Mimi se ahoga en la basura del planeta. Trabaja en la Isla de Silicio, lugar donde se reciclan los teléfonos móviles, los portátiles, los robots y los miembros biónicos, todo acumulado en pilas enormes que contaminan cada centímetro de la tierra. La isla, situada cerca de la costa de China, es la tóxica necrópolis del capitalismo ...more
The style was interesting, using a bit of overlapping time sequencing, and had an almost literary quality to it. In some parts it seemed to take on an almost magical realism ...more
TW about the book: violence, abuse, torture, death
If you’re craving hardcore-classic-William-Gibson-Style-Cyberpunk, read “Waste Tide”.
If you’re a fan of environmental literature, folk culture and religion, social class in China and international ...more
Thank you to Ken Liu for the superb translation, and to Head Of Zeus for the free review copy.
I wasn't quite sure what to expect going into this novel. I don't have much experience reading Chinese sci-fi or, sadly, Eastern fiction in general, so the setting of the story was already somewhat foriegn to me, even before the divide of futurism.
I thoroughly enjoy "cyberpunk" as a genre, but this novel ...more
The setting (and people) the events took place in was familiar yet alien at once. it in-cooperated the traditional and existing culture of the people/area with one of a plausible and possible future. The ideas put forth were int ...more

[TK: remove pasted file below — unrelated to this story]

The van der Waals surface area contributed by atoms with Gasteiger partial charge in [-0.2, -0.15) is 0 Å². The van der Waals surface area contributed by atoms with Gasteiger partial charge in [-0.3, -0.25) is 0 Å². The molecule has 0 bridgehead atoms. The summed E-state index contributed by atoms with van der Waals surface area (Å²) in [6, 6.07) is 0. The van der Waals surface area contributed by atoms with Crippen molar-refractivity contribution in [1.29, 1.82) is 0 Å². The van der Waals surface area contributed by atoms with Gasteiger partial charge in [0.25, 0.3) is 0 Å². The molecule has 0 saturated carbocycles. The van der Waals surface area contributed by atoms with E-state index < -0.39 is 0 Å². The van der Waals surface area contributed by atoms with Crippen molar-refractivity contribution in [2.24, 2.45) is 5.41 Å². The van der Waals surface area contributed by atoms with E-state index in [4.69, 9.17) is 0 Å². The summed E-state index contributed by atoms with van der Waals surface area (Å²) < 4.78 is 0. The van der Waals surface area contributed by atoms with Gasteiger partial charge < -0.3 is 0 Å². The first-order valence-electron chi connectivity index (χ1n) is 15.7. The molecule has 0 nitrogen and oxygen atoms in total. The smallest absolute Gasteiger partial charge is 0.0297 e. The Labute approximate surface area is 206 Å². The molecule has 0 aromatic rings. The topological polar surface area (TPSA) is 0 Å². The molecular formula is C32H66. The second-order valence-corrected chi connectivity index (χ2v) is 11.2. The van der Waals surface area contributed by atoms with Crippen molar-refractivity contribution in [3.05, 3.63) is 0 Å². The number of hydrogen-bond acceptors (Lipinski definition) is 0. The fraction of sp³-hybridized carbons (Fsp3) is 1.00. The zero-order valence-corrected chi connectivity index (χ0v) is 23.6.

What I will complain about is the way Americans are seen about this. Sure, ...more
PRECEDE WITH: “The Flower of Shazui” (short story set in same universe)
FOLLOW WITH: The Man with the Compound Eyes, Wu Ming-Yi.
Recently I had the opportunity to watch the film Plastic China, a documentary following workers and their families employed in garbage recycling in a small town in rural China. This is the world Chen Qiufan explores in his first novel, origi ...more
The book has some cool ideas for a near-future sci-fi - especially the digital drugs! - but it is terribly executed. The characters simply aren't interesting and the plot is almost non-existent. Most of the book consists of excessive exposition and way too much hand-holding, as if the reader is not intelligent enough to remember what they have read earlier in the book.
It doesn't hold a candle to The Three Body Problem series (more Chinese SF translated by Ken Liu), but not much does.
Waste Tide is one of those books with concepts cool enough to carry you through to the end, but with a story that's a bit lacking. If you're really into SF and/or interested in what seems to be the recent boom of Chinese SF, Waste Tide is worth your time.
I love technology, but this book gave me the creeps. I hope this isn't one of those books that is self predicting.
Love Mimi, she just put herself out there and tried to make the world a better place for EVERYONE....
On the positive side, it was a v ...more
I first heard of Chen Qiufan through a few of his short stories published in Ken Liu's Chinese SF anthology Invisible Planets. While his stories weren't my favorite in the collection, this novel and accompanying translation have been generating enough buzz that I wanted to give it a shot.
In broad strokes, the book reminded me both of The Windup Girl and Blackfish City due to the environmentalist themes, dystopian setting, and very vivid descriptions of local food.
The plot elements were gripping and Chen Qiufan is able to quicklyGirl and Blackfishof The/>In ...more
There are moments in the text where it feels like momentum is being built, but i ...more
He is a graduate of Peking University and published his first short story in 1997 in Science Fiction World, China's largest science fiction magazine. Since 2004, he has published over 30 stories in Science Fiction World, Esquire ...more